Subscribe to the latest news from the Nordic Labour Journal by e-mail. The newsletter is issued 9 times a year. Subscription is free of charge.

You are here: Home i Articles i Comments i Comments 2010 i Will Lex Laval work?

Will Lex Laval work?

| Kerstin Ahlberg, editor, EU & Arbetsrätt

On 9 September the Swedish Building Workers' Union (Byggnads) took industrial action against a Lithuanian company building a school in Höllviken in Southern Sweden. The union demanded the company paid its Lithuanian workers according Swedish salary agreements. Are we heading towards a new Laval ruling?

No. Even though the circumstances are remarkably similar, this incident is different in one important aspect from the one leading to the ruling from the EU court in 2007.   

Unlike Laval, this company, Metto Jumti, actually had signed Byggnads' collective agreement and agreed to pay its workers a market price of 158 kronor an hour. And unlike Laval's workers these workers had joined Byggnads after not receiving any wages after two months of working. Five days' industrial action to recover the unpaid wages led Metto Jumti to promise to pay, and a few days later the pay was in the workers' accounts. 

This story illustrates how efficiently Swedish unions can secure the rights of foreign workers as long as the employer is signatory to a collective agreement. So far most foreign companies have actually signed Swedish collective agreements.

Since 15 April this year, however, new legislation on posted workers and industrial action has been in force, 'Lex Laval', which means companies can operate in Sweden without the need to sign agreements, as long as they can 'demonstrate' that their employees enjoy at least the same conditions as Swedish colleagues. 

The construction workers still hope nothing will change. If they are right they can be congratulated. But if you listen to the employers - and this is where the penny drops - there is reason to believe more and more foreign companies will take advantage of the opportunities the new regulations present. And without a formal collective agreement unions are powerless.

The Swedish Parliament has in effect passed legislation which undermines the control mechanisms which traditionally have been present in the Swedish labour market, without replacing them with other ways of controlling the market which could have compensated for this loss. The focus on the Laval case might have left the outside world with the impression that foreign companies are treated very strictly in Sweden. Yet in reality Sweden is unusually liberal; it is both possible and legal for foreign companies to supply services for long periods of time without the Swedish authorities even knowing they're present in the country. In this respect Sweden is different from Norway, Denmark and Finland, which have all tightened their monitoring of foreign companies in recent years.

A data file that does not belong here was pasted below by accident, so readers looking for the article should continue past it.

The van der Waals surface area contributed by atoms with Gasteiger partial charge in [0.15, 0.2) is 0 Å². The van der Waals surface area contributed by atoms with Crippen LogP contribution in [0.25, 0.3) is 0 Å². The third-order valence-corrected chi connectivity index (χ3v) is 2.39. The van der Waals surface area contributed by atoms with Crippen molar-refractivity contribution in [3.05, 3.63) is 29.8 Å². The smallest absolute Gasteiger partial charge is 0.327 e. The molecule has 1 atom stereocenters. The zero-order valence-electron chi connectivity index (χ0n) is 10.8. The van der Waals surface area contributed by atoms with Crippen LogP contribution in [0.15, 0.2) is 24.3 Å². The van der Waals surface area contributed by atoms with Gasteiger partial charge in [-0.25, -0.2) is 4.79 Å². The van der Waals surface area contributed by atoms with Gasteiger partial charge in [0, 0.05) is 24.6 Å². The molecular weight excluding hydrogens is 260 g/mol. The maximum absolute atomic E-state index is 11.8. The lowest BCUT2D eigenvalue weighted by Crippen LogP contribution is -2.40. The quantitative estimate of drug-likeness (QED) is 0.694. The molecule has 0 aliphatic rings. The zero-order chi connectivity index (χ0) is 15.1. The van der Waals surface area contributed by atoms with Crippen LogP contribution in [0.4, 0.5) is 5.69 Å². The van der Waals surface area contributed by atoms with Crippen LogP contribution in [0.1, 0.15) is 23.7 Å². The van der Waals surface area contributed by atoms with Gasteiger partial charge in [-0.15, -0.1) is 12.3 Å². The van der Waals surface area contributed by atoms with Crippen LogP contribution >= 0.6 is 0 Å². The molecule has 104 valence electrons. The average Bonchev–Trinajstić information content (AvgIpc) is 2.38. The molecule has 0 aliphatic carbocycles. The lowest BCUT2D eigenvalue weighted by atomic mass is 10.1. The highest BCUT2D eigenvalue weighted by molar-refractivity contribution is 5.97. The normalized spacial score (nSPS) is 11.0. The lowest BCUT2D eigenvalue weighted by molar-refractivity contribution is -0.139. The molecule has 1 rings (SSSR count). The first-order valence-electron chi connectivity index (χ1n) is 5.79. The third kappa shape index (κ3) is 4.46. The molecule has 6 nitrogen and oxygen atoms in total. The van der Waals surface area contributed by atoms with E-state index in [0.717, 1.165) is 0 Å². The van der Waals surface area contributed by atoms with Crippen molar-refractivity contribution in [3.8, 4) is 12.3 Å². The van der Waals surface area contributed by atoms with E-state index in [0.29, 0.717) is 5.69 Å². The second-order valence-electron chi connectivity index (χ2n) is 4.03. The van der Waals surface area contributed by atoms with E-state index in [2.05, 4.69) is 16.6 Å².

The Swedish Confederation of Trade Unions (LO) and the Swedish Confederation of Professional Employees (TCO) say the new rules mean Sweden no longer fulfils its commitments to the International Labour Organisation (ILO) concerning the conventions on the right to uinion membership and the right to collective negotiations. That question will now be examined by ILO's Committee of Experts. Irrespective of the answer there is a more pressing question: does Sweden live up to its commitments to the EU according to the directive on the posting of workers? In their haste to avoid introducing elements which would be 'incompatible with the Swedish model' the lawmakers seem to have forgotten one of the directive's aims, namely to protect the posted workers. It is doubtful whether Lex Laval will give them the protection they are entitled to.

It would in other words not be surprising if Sweden was to be forced to reexamine the legislation in order to close a loophole here. Perhaps that would also allow for the studying of the rules from a different perspective. Lower wages is not the only - and perhaps not even the most important - competition tool available to foreign companies. A posted worker can remain in the social security system of his or her home country for two years. That encourages trickeries and cheating because statutory social fees levied at employers varies enormously between different countries. Even the authorities in charge of making sure employees fall under the correct social benefit system struggle to control this. Time for a reality check?


Receive Nordic Labour Journal's newsletter nine times a year. It's free.

This is themeComment